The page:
Time is a misconception. Neither past nor future actually exist. The past is just a collection of memories which you experience in the present and the future is nothing more than a present daydream hiding in the empty spaces of your consciousness. This means there is only one moment that exists, the only moment you ever live: the present moment. Keep this in mind when you think about what you want from life, because now is the only chance you will ever have to achieve those goals. Now is the only chance you have to define yourself as a child, parent, sibling; as a friend and teammate; as a student and teacher; as a partner and as a lover. Never let a chance to define yourself pass.
And fear? Well, we are creatures of habit. We tend to stick with a decision once we have made up our mind (even if it’s a bad decision). So, when faced with terror that stands between you and your passion, realize it only takes a split second’s worth of courage to decide you are going to stand up to that terror. Facing fear head on is not nearly as difficult as deciding to do so. Remember, now is the only chance you have to define yourself.
I hope this bit of philosophy isn’t too much for you, Friend, but I hope you hold onto this letter and glance back at it every now and then, if for nothing else, as validation of your potential, of which you have an abundance. So surround yourself with like-minded people, read inspirational quotes and anecdotes every chance you get, and remember that what you see is not necessarily as important as how you see it. The way in which you view the world will determine how you live your life.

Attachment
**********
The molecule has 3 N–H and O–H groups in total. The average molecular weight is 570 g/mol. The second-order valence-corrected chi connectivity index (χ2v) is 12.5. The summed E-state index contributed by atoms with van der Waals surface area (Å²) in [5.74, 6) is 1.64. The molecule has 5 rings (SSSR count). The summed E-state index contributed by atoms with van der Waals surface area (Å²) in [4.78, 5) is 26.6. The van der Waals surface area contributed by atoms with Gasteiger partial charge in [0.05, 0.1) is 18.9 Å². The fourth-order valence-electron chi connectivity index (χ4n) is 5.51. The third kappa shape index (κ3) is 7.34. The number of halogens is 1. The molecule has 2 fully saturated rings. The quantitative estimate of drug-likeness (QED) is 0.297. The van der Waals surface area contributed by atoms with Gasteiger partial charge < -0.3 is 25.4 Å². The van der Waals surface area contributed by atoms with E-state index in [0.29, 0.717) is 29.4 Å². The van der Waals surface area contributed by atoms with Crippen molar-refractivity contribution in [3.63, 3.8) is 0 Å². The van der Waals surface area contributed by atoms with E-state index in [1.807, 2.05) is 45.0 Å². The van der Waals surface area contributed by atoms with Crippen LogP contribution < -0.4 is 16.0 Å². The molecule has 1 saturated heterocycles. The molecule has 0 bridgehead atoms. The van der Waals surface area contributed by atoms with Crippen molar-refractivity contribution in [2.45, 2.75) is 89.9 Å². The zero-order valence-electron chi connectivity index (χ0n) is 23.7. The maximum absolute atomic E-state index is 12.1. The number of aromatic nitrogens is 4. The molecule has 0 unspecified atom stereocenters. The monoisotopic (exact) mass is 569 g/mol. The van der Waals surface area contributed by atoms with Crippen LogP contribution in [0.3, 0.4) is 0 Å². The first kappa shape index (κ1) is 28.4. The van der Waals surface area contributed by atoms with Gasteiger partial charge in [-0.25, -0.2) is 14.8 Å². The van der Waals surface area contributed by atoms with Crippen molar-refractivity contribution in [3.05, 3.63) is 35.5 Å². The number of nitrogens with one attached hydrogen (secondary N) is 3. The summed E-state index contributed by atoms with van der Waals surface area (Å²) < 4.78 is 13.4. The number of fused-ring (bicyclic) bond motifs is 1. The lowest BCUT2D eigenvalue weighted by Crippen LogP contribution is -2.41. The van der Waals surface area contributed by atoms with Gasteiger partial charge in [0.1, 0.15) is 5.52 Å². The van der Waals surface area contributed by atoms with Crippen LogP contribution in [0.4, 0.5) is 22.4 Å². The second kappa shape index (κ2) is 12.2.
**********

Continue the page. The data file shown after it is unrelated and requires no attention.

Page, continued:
Now let me close with one of my favorite quotes: “life begins where you comfort zone ends.” Always explore and remember that mistakes are inevitable, as are regrets. But it is better to regret something you did than something you did not do and when you do err, it may as well be on the side of passion. Welcome to the rest of your life.